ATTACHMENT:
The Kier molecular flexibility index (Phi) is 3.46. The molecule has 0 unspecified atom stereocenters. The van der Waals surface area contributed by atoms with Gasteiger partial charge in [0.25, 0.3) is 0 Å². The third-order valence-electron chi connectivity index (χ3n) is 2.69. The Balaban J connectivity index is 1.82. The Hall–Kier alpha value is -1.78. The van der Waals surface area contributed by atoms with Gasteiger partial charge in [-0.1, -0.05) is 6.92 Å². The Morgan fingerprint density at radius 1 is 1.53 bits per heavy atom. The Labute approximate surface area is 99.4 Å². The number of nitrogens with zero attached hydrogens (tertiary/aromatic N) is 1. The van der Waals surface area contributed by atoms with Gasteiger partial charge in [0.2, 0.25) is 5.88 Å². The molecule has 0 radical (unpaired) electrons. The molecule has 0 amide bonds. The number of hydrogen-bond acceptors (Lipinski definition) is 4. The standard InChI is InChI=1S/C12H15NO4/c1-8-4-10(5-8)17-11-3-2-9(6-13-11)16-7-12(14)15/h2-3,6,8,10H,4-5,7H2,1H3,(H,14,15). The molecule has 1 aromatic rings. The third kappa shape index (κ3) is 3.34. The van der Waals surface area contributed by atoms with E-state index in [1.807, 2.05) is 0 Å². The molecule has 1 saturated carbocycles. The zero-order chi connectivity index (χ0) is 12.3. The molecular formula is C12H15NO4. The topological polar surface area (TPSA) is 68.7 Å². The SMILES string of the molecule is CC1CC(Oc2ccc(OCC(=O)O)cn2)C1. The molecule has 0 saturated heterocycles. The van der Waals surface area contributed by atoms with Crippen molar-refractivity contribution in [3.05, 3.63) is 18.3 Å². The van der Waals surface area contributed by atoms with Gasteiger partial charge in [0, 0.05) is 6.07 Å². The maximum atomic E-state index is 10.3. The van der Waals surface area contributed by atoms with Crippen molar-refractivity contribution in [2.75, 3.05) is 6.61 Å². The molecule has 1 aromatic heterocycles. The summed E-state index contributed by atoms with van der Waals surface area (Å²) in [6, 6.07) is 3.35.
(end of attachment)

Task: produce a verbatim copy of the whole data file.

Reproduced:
The Kier molecular flexibility index (Phi) is 3.46. The molecule has 0 unspecified atom stereocenters. The van der Waals surface area contributed by atoms with Gasteiger partial charge in [0.25, 0.3) is 0 Å². The third-order valence-electron chi connectivity index (χ3n) is 2.69. The Balaban J connectivity index is 1.82. The Hall–Kier alpha value is -1.78. The van der Waals surface area contributed by atoms with Gasteiger partial charge in [-0.1, -0.05) is 6.92 Å². The Morgan fingerprint density at radius 1 is 1.53 bits per heavy atom. The Labute approximate surface area is 99.4 Å². The number of nitrogens with zero attached hydrogens (tertiary/aromatic N) is 1. The van der Waals surface area contributed by atoms with Gasteiger partial charge in [0.2, 0.25) is 5.88 Å². The molecule has 0 radical (unpaired) electrons. The molecule has 0 amide bonds. The number of hydrogen-bond acceptors (Lipinski definition) is 4. The standard InChI is InChI=1S/C12H15NO4/c1-8-4-10(5-8)17-11-3-2-9(6-13-11)16-7-12(14)15/h2-3,6,8,10H,4-5,7H2,1H3,(H,14,15). The molecule has 1 aromatic rings. The third kappa shape index (κ3) is 3.34. The van der Waals surface area contributed by atoms with E-state index in [1.807, 2.05) is 0 Å². The molecule has 1 saturated carbocycles. The zero-order chi connectivity index (χ0) is 12.3. The molecular formula is C12H15NO4. The topological polar surface area (TPSA) is 68.7 Å². The SMILES string of the molecule is CC1CC(Oc2ccc(OCC(=O)O)cn2)C1. The molecule has 0 saturated heterocycles. The van der Waals surface area contributed by atoms with Crippen molar-refractivity contribution in [3.05, 3.63) is 18.3 Å². The van der Waals surface area contributed by atoms with Gasteiger partial charge in [0, 0.05) is 6.07 Å². The maximum atomic E-state index is 10.3. The van der Waals surface area contributed by atoms with Crippen molar-refractivity contribution in [2.75, 3.05) is 6.61 Å². The molecule has 1 aromatic heterocycles. The summed E-state index contributed by atoms with van der Waals surface area (Å²) in [6, 6.07) is 3.35.